Admissibility procedure


Country Report: Admissibility procedure Last updated: 25/05/22


General (scope, criteria, time limits)

Under Article 51 IPA, an application can be rejected as inadmissible only if:

  1. The applicant was granted international protection in another EU Member State, with the exception of persons accepted in the Republic of Slovenia based on quotas;
  2. The applicant comes from a First Country of Asylum;
  3. The applicant comes from a Safe Third Country;
  4. Another country is responsible for examining the applicant claim under the Dublin Regulation.

The time limits for making a decision on the admissibility are the same as in the regular procedure.

Besides from Dublin decisions, inadmissibility grounds are rarely applied in practice. In 2021,  applications were dismissed in 75 cases on the ground of protection in another Member State, 1 based on the first country of asylum concept and in 969 cases on the ground that another country is responsible for examining the claim under the Dublin Regulation.[1]

Decisions are normally issued faster than in-merit decisions. However, unwarranted delays due to no fault of the applicant may also occur in individual cases.


Personal interview

According to the IPA, the Migration Directorate conducts the personal interview before making a decision in the admissibility procedure.[2] The interview is conducted in the same way as described under Regular Procedure.



In line with the amendments of the IPA the time limit for judicial review was shortened from 8 days to 3 days.[3] In line with the Constitutional Court’s decision,[4] preclusive time limits have to be reasonably long or they can disproportionately limit the right to judicial review, consequently depriving the individual of his or her rights. The time limit imposed by the amendments infringes upon the applicant’s right to an effective remedy and the right to judicial review. In practice, refugee counsellors have trouble in lodging the judicial review within the time limit, since they have to obtain the power of attorney, obtain the case file and then lodge the judicial review.

The judicial review does not have automatic suspensive effect, except where the application was rejected as inadmissible on “safe third country” grounds.[5] If the application is rejected as inadmissible for other reasons, applicants can suspend enforcement until a final decision has been reached by adding a request to this effect to their application for judicial review.[6]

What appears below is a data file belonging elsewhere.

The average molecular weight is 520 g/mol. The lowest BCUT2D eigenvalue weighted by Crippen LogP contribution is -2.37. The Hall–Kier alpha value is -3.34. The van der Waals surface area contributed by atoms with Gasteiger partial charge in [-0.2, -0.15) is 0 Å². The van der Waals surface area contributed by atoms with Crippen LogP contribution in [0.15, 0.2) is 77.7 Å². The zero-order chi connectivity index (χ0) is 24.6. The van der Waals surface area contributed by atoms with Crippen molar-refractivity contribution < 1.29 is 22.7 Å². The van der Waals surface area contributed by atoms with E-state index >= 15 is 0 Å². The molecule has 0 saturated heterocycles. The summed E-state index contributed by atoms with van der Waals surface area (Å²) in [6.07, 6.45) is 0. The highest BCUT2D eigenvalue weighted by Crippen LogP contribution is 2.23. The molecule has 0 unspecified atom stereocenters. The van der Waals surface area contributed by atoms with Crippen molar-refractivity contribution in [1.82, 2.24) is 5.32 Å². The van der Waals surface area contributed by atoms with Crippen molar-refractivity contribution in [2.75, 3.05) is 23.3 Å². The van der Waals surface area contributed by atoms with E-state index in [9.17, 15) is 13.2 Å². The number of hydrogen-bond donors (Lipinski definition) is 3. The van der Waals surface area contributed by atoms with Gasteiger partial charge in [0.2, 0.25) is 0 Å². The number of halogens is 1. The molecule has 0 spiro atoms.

In practice, the determining authority does not enforce the decision before the Administrative Court decides on the request for suspensive effect. As long as this practice remains, the situation is not much different in practical terms from an automatic suspensive effect being prescribed by law.

The applicant can appeal against the decision of the Administrative Court to the Supreme Court in case the appeal was lodged after the amendments of the IPA came to force.


Legal assistance

The law does not contain any special provisions regarding legal representation of asylum seekers during the admissibility procedure. The legal assistance in the admissibility procedure is provided in the same way as in the regular procedure. At first instance, legal representation can be provided by PIC while the applicants are appointed a refugee counsellor to represent them in the procedures before the Administrative Court or the Supreme Court.




[1] Official statistics provided by the Migration Directorate, March 2022.

[2] Article 46(1) IPA.

[3] Article 70(2) IPA.

[4] Constitutional Court decision, I U 203/14, 3. December 2015, available in Slovene at:

[5] Article 70(3) IPA, citing Article 51, third indent IPA.

[6] Article 32(2) Administrative Dispute Act.

Table of contents

  • Statistics
  • Overview of the legal framework
  • Overview of the main changes since the first report
  • Asylum Procedure
  • Reception Conditions
  • Detention of Asylum Seekers
  • Content of International Protection
  • ANNEX I – Transposition of the CEAS in national legislation